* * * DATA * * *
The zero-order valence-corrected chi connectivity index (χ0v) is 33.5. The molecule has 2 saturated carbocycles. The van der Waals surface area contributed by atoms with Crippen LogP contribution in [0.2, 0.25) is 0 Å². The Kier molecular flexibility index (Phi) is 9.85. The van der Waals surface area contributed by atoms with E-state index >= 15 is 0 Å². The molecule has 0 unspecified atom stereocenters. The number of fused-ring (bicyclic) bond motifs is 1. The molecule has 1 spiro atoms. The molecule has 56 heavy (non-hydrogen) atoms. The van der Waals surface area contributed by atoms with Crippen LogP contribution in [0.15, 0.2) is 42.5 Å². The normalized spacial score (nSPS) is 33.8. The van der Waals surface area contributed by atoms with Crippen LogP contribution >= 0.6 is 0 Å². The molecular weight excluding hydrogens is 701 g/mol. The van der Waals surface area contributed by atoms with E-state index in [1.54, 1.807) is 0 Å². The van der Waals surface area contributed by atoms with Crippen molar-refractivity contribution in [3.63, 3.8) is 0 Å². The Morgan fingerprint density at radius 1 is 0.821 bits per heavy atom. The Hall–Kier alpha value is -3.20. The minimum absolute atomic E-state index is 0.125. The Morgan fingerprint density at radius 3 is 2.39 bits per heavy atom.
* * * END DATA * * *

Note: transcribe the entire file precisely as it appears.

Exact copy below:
The zero-order valence-corrected chi connectivity index (χ0v) is 33.5. The molecule has 2 saturated carbocycles. The van der Waals surface area contributed by atoms with Crippen LogP contribution in [0.2, 0.25) is 0 Å². The Kier molecular flexibility index (Phi) is 9.85. The van der Waals surface area contributed by atoms with E-state index >= 15 is 0 Å². The molecule has 0 unspecified atom stereocenters. The number of fused-ring (bicyclic) bond motifs is 1. The molecule has 1 spiro atoms. The molecule has 56 heavy (non-hydrogen) atoms. The van der Waals surface area contributed by atoms with Crippen LogP contribution in [0.15, 0.2) is 42.5 Å². The normalized spacial score (nSPS) is 33.8. The van der Waals surface area contributed by atoms with Crippen LogP contribution >= 0.6 is 0 Å². The molecular weight excluding hydrogens is 701 g/mol. The van der Waals surface area contributed by atoms with E-state index in [1.54, 1.807) is 0 Å². The van der Waals surface area contributed by atoms with Crippen molar-refractivity contribution in [3.63, 3.8) is 0 Å². The Morgan fingerprint density at radius 1 is 0.821 bits per heavy atom. The Hall–Kier alpha value is -3.20. The minimum absolute atomic E-state index is 0.125. The Morgan fingerprint density at radius 3 is 2.39 bits per heavy atom.